The Diverse Business Council of Tuscaloosa hosted a virtual round table discussion on community policing in the wake of protests and suggestions of change after Minneapolis resident George Floyd was killed at the hands of police.

The Bridging The Gap session brought law enforcement, business leaders and faith-based communities around Tuscaloosa together for a discussion about community policing.

Their goal was having an open conversation with the community about race relations, economic development through diverse businesses, public safety and transparency from law enforcement.

“We have to be part of the conversation of any barriers to growth in diverse businesses in our community,” said Diverse Business Council Chairwoman Mildred Hooks.

Floyd’s death sparked protests around the nation calling for an end to systemic racism against black people and major police reforms.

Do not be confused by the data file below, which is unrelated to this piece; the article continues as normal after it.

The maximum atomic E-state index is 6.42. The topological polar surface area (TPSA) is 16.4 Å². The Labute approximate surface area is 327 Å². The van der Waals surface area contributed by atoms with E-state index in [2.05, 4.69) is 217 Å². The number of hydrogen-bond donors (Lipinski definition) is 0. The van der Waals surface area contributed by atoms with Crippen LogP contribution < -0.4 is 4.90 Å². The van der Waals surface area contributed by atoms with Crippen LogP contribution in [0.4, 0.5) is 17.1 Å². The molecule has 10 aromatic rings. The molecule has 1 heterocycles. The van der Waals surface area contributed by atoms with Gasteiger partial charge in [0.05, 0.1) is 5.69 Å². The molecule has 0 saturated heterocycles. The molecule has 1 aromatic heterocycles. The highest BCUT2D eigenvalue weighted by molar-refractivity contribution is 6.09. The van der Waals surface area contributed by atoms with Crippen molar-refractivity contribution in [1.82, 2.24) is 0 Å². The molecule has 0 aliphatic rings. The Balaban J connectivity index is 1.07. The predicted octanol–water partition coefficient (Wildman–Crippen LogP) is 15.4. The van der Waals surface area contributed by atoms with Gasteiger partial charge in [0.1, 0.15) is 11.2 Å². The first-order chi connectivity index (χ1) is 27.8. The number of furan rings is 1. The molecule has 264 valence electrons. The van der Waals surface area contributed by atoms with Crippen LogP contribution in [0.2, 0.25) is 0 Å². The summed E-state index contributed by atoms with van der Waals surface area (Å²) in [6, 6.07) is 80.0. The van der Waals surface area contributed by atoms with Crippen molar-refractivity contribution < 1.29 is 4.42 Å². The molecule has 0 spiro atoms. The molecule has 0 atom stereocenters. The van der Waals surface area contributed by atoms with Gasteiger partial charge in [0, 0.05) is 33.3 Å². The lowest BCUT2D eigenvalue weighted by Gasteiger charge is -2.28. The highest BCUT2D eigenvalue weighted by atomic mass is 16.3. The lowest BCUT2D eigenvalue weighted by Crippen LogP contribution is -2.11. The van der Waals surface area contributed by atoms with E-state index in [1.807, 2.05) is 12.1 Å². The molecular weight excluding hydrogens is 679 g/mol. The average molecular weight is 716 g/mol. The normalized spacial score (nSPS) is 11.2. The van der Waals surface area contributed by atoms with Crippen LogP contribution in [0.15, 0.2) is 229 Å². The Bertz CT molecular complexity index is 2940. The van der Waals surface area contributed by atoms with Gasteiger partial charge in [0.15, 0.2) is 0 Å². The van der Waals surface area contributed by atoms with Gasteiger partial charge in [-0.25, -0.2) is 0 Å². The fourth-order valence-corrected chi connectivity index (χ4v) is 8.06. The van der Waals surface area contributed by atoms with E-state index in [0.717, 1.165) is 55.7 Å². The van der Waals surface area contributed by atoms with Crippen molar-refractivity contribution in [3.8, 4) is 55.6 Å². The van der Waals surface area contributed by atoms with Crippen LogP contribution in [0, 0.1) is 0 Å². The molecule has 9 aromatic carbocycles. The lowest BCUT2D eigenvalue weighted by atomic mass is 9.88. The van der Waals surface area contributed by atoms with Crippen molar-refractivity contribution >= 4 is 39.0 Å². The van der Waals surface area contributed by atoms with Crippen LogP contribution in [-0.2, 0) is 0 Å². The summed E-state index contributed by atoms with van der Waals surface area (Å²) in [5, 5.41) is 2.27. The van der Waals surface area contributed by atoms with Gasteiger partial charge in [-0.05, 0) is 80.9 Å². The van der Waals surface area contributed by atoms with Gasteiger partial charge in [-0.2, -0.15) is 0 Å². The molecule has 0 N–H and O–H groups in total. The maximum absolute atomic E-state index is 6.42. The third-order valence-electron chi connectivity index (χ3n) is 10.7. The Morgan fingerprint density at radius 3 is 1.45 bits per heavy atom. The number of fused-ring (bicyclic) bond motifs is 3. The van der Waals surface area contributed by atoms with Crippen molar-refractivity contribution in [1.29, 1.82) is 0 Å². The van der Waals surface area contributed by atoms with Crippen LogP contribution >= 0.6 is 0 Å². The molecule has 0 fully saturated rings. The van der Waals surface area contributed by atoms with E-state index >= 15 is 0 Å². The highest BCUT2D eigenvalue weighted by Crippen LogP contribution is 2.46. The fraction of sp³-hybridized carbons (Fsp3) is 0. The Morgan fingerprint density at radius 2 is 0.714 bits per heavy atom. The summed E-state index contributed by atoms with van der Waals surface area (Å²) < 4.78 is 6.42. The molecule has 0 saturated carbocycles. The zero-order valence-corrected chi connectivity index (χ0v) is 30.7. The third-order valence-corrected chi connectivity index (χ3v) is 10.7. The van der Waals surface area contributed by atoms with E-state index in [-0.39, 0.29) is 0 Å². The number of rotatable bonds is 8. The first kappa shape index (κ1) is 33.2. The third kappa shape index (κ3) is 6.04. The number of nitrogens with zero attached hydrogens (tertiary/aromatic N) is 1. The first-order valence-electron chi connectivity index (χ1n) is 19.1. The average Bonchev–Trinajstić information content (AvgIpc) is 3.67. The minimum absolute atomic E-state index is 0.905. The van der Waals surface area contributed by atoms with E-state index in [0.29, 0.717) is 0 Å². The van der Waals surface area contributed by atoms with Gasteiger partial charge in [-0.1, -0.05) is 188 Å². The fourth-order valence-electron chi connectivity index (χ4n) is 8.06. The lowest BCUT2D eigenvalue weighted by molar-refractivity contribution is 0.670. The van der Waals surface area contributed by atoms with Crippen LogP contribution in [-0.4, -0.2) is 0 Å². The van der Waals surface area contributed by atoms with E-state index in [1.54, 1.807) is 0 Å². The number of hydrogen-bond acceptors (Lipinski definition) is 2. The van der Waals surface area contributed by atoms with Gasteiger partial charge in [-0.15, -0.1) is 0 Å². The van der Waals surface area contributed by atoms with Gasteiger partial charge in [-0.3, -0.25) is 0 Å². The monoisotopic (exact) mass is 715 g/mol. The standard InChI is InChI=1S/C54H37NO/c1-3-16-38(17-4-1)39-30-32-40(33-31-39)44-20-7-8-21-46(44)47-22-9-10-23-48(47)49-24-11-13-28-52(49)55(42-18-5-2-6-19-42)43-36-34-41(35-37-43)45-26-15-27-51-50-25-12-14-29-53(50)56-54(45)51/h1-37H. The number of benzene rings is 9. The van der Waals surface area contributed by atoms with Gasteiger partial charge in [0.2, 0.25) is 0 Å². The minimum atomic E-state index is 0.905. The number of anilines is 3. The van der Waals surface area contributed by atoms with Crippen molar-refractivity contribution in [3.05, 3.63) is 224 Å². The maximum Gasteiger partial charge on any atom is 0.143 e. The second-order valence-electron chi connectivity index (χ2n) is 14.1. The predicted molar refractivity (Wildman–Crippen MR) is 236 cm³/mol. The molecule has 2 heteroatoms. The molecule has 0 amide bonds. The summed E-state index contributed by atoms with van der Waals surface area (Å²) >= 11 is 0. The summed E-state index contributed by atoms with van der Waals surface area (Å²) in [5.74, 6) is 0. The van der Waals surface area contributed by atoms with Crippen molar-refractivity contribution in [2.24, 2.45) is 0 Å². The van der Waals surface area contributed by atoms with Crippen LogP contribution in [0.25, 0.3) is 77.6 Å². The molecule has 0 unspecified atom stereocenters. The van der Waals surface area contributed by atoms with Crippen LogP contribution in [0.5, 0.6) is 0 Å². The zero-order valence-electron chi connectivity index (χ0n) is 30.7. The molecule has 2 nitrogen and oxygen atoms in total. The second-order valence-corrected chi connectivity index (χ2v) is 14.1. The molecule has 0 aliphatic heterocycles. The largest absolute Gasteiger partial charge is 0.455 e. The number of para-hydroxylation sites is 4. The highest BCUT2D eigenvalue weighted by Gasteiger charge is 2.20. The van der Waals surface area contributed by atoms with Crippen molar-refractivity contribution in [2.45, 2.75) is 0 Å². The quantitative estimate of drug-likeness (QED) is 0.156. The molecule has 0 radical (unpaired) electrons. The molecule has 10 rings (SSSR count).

“I can tell you for the past two weeks since the murder of George Floyd, I have not only been listening, but, I have been learning,” said Tuscaloosa Mayor Walt Maddox. “I’ve learned there’s certain types of pain and experience that quite frankly I won’t understand. I also learned that for all that we’ve been doing, and I’m proud of what we’ve been doing in the city of Tuscaloosa, that there’s more required from me.”

Tuscaloosa Police Chief Brent Blankly and Tuscaloosa County Sheriff Ron Abernathy discussed their role when it comes to community policing.

“I want to see officers walk through every area of town and talk with people,” Blankley said. “Not necessary about police stuff, just to interact. I think that we do need to bridge the gap between law enforcement and the community.”

Abernathy said he agrees, and it’s not just up to officers who patrol the streets.

“I think its all about interacting with your community both from the lowest level of law enforcement officer all the way to the highest,” Abernathy said.

The Diverse Business Council will be announcing more virtual events in the future.

Watch the event right here.

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